Where Southcentral will get its energy in the near future was up for debate between the Anchorage mayor and the governor at the Resource Development Council’s annual conference.
“Everyone needs affordable energy,” said Anchorage Mayor Dan Sullivan during his opening remarks Nov. 14, and added it was almost a given that Southcentral would be importing natural gas in the near future to bridge supply shortages projected for the 2014-15 winter.
Speaking a few minutes later during the same opening session, Gov. Sean Parnell disagreed.
“Mayor Sullivan, importing gas, I don’t think so,” Parnell said. “We have got to do better than that. And I will work my tail off, to make sure that we don’t have to do that. My hope is that these incentives will work in Cook Inlet so that’s not necessary. Not when our resources here are so vast.
“Importing has got to be a last option, or a last resort.”
Southcentral utilities told the Regulatory Commission of Alaska in October that they’ve reached the time to explore the last resort option of importing either liquefied natural gas or compressed natural gas. Natural gas heats many Southcentral homes, and fuels power plants throughout the region.
But a shortfall is predicted for 2014 without a major new source of gas coming online before then. And such a source is unlikely, given lead times for development and the fact that any in-state pipeline project would not be finished by then.
But Parnell said that other oil and gas projects have been aided by incentives and the state’s role in litigation, and he’d like to see another option move forward.
Companies are now working on production facilities, gravel pads and roads to support Point Thomson development, he said. That work will act as the lynchpin for the commercialization of Alaska’s North Slope natural gas.
And the jack-up rigs in Cook Inlet are a sign that Cook Inlet incentives are working, he said.
“We can look all around the state, and see our uptick in activity,” Parnell said.
Parnell said that providing energy for Anchorage is a priority, as is providing energy for Fairbanks, where lower cost energy could help spur further resource development.
Parnell also responded to Sullivan’s comments about Anchorage’s port project. Sullivan told the audience that it was too important to the state to fail.
Parnell said he’d like to see the plan before the state commits any more money for the project.
“Just know that you’ve got a willing partner here,” he said.
Parnell’s remarks followed a musical act — Skagway businessman Steve Hites sang an adaptation of a Johnny Horton song he called “Battle of new ECA.”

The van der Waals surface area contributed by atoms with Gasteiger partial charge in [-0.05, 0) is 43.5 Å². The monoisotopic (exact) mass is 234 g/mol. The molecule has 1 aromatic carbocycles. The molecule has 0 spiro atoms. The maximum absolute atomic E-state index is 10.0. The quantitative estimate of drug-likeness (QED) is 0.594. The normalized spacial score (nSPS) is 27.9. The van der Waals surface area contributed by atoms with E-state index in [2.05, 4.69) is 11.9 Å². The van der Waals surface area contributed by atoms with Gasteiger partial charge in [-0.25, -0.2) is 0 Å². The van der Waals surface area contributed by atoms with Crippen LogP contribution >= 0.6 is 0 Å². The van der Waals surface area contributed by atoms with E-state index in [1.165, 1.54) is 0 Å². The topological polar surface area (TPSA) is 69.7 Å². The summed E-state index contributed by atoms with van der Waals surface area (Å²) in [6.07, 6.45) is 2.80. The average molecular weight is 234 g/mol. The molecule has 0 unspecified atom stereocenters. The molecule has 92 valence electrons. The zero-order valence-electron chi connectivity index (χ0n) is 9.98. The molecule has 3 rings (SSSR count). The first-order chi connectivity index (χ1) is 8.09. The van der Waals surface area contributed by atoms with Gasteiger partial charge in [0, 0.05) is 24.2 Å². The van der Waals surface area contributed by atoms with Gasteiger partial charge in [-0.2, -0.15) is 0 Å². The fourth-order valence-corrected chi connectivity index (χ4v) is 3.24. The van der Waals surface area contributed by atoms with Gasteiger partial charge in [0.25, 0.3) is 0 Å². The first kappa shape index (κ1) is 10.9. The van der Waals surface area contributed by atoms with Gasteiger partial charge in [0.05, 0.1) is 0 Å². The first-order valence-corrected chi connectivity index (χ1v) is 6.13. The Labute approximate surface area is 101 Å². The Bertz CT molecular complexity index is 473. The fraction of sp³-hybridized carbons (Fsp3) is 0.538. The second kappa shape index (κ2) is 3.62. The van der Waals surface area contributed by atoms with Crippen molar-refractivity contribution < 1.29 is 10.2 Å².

The opening lines praised Gov. Parnell for taking up the fight against the Environmental Protection Agency, or EPA, when it implemented the Emission Control Area Aug. 1 that requires low-sulfur diesel fuel within 200 miles of the Alaska coast.
“Boy, Steve, thank you for that wonderful song,” Parnell said.
Fights like the ECA one, which will add significant cost to shipping and cruise businesses operating in Alaskan waters, are part of his job, Parnell said.
“I represent Alaskans and I will stand up for you,” Parnell said.
Parnell said the state will continue to work on providing comments to the federal government regarding proposed projects in Alaska and proposed federal action that impacts Alaskans.
Parnell mentioned some of the lawsuits the state has taken on recently, including working against attempts to shut down mining, fighting federal delays in timber sale, the ECA implementation, and wilderness designations, supporting delisting of certain endangered species and defending private property rights from EPA encroachment.
Beyond federal fights, Parnell said the state is working on its own processes to enable projects to move forward.
Parnell said that the state’s Department of Natural Resources also has worked to reduce the backlog of permits in its hands so that applications receive consistent, timely reviews and projects can move forward.
A state timber task force also recently provided several recommendations on how the state can push the federal government on action that could benefit timber.
The state also is working to create another state forest, the Susitna State Forest, to provide opportunity on its own.
Parnell also talked about the challenges the nation has faced, including natural disasters and economic crisis. While economic recovery might seem distant to some, Parnell said that Alaska’s story is different because of the state’s resources.
“Resources remain Alaska’s advantage in this unpredictable world,” Parnell said. “Alaskans can walk a greater trajectory of opportunity because of our unique position in this world.”
Molly Dischner is a reporter for the Alaska Journal of Commerce. She can be reached at firstname.lastname@example.org.